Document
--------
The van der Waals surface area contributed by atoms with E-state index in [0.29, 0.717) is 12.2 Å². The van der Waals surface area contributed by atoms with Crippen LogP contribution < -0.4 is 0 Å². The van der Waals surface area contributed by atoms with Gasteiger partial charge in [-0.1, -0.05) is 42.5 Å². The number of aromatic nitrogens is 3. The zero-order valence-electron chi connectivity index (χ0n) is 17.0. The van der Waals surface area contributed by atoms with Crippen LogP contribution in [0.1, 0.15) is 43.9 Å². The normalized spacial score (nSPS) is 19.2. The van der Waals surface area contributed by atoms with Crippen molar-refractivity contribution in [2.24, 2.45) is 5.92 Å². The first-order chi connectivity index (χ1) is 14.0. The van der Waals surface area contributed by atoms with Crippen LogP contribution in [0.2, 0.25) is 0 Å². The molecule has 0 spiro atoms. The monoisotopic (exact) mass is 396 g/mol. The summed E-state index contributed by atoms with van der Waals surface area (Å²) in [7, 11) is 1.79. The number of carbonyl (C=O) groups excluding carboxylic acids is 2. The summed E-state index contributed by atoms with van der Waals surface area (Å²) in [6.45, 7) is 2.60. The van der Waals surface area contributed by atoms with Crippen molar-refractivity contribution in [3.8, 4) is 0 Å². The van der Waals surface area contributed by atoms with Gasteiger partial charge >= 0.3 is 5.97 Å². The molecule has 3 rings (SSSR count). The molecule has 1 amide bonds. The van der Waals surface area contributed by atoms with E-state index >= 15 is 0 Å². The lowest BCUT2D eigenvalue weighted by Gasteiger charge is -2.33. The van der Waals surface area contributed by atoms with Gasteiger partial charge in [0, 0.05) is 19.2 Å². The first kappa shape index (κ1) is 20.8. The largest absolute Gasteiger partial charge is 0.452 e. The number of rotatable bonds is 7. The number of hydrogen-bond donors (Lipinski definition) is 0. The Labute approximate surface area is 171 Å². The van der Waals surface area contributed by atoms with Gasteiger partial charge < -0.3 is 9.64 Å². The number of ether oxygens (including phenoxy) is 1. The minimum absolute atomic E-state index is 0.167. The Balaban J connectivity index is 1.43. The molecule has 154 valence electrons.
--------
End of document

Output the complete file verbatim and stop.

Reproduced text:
The van der Waals surface area contributed by atoms with E-state index in [0.29, 0.717) is 12.2 Å². The van der Waals surface area contributed by atoms with Crippen LogP contribution < -0.4 is 0 Å². The van der Waals surface area contributed by atoms with Gasteiger partial charge in [-0.1, -0.05) is 42.5 Å². The number of aromatic nitrogens is 3. The zero-order valence-electron chi connectivity index (χ0n) is 17.0. The van der Waals surface area contributed by atoms with Crippen LogP contribution in [0.1, 0.15) is 43.9 Å². The normalized spacial score (nSPS) is 19.2. The van der Waals surface area contributed by atoms with Crippen molar-refractivity contribution in [2.24, 2.45) is 5.92 Å². The first-order chi connectivity index (χ1) is 14.0. The van der Waals surface area contributed by atoms with Crippen LogP contribution in [0.2, 0.25) is 0 Å². The molecule has 0 spiro atoms. The monoisotopic (exact) mass is 396 g/mol. The summed E-state index contributed by atoms with van der Waals surface area (Å²) in [7, 11) is 1.79. The number of carbonyl (C=O) groups excluding carboxylic acids is 2. The summed E-state index contributed by atoms with van der Waals surface area (Å²) in [6.45, 7) is 2.60. The van der Waals surface area contributed by atoms with Crippen molar-refractivity contribution in [3.8, 4) is 0 Å². The van der Waals surface area contributed by atoms with Gasteiger partial charge >= 0.3 is 5.97 Å². The molecule has 3 rings (SSSR count). The molecule has 1 amide bonds. The van der Waals surface area contributed by atoms with E-state index >= 15 is 0 Å². The lowest BCUT2D eigenvalue weighted by Gasteiger charge is -2.33. The van der Waals surface area contributed by atoms with Gasteiger partial charge in [0, 0.05) is 19.2 Å². The first kappa shape index (κ1) is 20.8. The largest absolute Gasteiger partial charge is 0.452 e. The number of rotatable bonds is 7. The number of hydrogen-bond donors (Lipinski definition) is 0. The Labute approximate surface area is 171 Å². The van der Waals surface area contributed by atoms with Gasteiger partial charge < -0.3 is 9.64 Å². The number of ether oxygens (including phenoxy) is 1. The minimum absolute atomic E-state index is 0.167. The Balaban J connectivity index is 1.43. The molecule has 154 valence electrons.